Bill Green started his career in the late 1940's from being a photographer specializing in taking photos of semi-naked wrestlers and musclemen. His models were wearing provocative bikini-style posing briefs, designed by Green himself, who, in the absence of readily made garments decided to start his own line of briefs. He began to sell them through the mail order catalogue in 1950. His homoerotic designs appealed initially almost exclusively to gay customers. After holiday in France and Italy in 1952, Green, impressed by young Frenchmen who were sporting 'existentialist' look - black sweaters worn with lack jeans - started his own line of such clothes. He was the first one to introduce this look to British men. His mail order business flourished, and in 1954 he opened Vince's Men Shop in Newburgh Street. This choice of location was not accidental -in 1950's, this part of Soho was an epicentre of gay underworld. Marshall Street Public Baths - a popular cruising area for gay men was just around the corner.However, the clientele of Vince quickly expanded beyond gay community. His unconventional designs appealed to young West End actors and Chelsea bohemians. Green was using fabrics which were unusual at the time - velvet, silk, bed-ticking for hipster trousers and pre-faded denims. is window displays were also quite shocking at the time - the mannequins dressed in briefs, or pink hipster trousers.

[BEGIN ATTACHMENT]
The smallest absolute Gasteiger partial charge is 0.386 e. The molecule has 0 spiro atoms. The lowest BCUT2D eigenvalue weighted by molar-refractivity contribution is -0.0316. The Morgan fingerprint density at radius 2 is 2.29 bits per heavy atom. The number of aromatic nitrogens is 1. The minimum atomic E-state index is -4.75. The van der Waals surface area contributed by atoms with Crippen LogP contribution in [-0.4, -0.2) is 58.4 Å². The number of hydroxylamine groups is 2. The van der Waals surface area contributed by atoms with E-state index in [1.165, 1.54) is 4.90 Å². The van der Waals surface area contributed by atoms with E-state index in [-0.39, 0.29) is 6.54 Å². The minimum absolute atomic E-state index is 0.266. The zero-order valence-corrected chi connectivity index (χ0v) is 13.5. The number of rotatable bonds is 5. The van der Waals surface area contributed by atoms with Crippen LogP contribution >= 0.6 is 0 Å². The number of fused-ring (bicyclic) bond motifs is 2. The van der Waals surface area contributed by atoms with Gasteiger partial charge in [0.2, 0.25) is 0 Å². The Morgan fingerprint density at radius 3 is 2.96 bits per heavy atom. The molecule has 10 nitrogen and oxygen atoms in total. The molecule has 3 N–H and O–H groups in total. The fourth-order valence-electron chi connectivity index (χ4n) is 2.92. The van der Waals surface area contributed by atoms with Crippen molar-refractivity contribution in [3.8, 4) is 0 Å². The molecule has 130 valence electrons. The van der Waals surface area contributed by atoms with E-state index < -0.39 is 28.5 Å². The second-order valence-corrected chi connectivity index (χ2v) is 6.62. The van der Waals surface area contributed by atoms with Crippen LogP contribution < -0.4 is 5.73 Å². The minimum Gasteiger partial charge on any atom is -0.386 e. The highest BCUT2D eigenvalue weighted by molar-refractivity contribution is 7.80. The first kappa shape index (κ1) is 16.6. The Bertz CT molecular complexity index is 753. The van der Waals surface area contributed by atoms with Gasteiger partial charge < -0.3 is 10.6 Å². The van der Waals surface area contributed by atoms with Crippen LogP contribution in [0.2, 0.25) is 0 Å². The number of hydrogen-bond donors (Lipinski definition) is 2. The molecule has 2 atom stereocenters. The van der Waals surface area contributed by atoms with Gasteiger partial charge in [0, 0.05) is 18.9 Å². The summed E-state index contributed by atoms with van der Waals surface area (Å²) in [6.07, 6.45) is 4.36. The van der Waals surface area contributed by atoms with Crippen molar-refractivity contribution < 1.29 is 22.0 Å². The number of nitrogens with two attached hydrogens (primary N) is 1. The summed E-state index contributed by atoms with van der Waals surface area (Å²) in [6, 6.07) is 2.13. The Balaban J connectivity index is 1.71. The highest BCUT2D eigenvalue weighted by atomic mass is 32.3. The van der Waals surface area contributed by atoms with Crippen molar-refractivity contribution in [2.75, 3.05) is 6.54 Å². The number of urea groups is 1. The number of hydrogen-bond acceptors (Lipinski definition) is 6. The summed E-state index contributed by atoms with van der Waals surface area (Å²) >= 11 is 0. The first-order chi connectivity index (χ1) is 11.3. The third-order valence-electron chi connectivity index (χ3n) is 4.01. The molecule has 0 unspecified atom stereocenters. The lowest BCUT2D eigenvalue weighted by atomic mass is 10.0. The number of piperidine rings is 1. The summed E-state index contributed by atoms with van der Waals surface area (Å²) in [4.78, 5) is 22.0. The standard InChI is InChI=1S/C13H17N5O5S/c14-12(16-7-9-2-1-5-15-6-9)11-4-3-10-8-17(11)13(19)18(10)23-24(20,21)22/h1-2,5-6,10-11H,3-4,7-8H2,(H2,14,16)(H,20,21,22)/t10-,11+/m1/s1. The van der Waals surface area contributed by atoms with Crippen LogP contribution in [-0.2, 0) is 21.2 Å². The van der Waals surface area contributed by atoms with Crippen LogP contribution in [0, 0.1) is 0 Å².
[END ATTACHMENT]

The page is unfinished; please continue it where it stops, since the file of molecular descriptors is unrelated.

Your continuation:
One of the shoppers at Vince's recalls his visit in the mid-1950's: "The only person (I) saw was tall, well-dressed young Negro who bought a pair of coloured denim hipster trousers. The Negro was obviously homosexual and I realized that homosexuals had been buying this stuff for years. they were the only people with the nerve to wear it" (Jeremy Reed, The King Of Carnaby Street, p 8). But the fact that, by late 1950's, it was not just homosexuals who had the nerve to wear it, proves that there was a shift in taste among young Londoners. The clientele of Vince included such names as actor Peter Sellers, jazz musician George Melly (who joked: "I went into Vince's to buy a new tie and they measured my inside leg" (Reed, p 9).) Pablo Picasso (who bought a pair of suede trousers), The King of Denmark, and young model-soon-to-turn-actor Sean Connery. Bill Green's designs did not influence street style or youth fashion directly as teenagers generally could not afford to shop there. However, the impact of Vince is difficult to underestimate. For the first time it was acceptable for heterosexual men to wear clothes previously only worn by homosexuals. It was also the first time when leisure were became chic - jeans and sweater could be worn for an evening out from now on. This was a step towards informality, ambivalence and flamboyance - and it led grounds for a revolution in male fashion that happened in 1960's. The young man largely responsible for this revolution worked briefly as a sales assistant at Vince's. Bill Green had sensed is ambition: "Not much good" - he said of his work as sales assistant - "Always dreaming of the bigger things" (Nik Cohn, Today There Are No Gentlemen, p 64). The young man himself also seemed dissatisfied: "I was just standing there taking money. Suddenly I thought, if this guy (Green) can do it, so can I..." (Reed, p 19). The young man was, of course, John Stephen. He had learnt a lot at Vince's and his own early designs and shop fronts owed a lot to Bill Green. However, the rise of John Stephen as a designer marked the downfall of Bill Green's. Stephen was much more in touch with the youth culture. Bill Green could not keep up with rapid changes in fashion which were happening from early 1960's onwards. By mid-1960's, his shop became un -chic. Financial problems forced him to move Vince's Men Shop from Newburgh Street to cheaper location in North London. In 1969, he closed his shop for good. Bill Green might have been one of the initiators of the revolution in fashion, but he quickly fallen behind the times. In 1971, Green (by then a manager of a restaurant in Soho) said to Nik Cohn: "If I was to go into male fashion again today, I wouldn't even know where to start" (Cohn, p 51).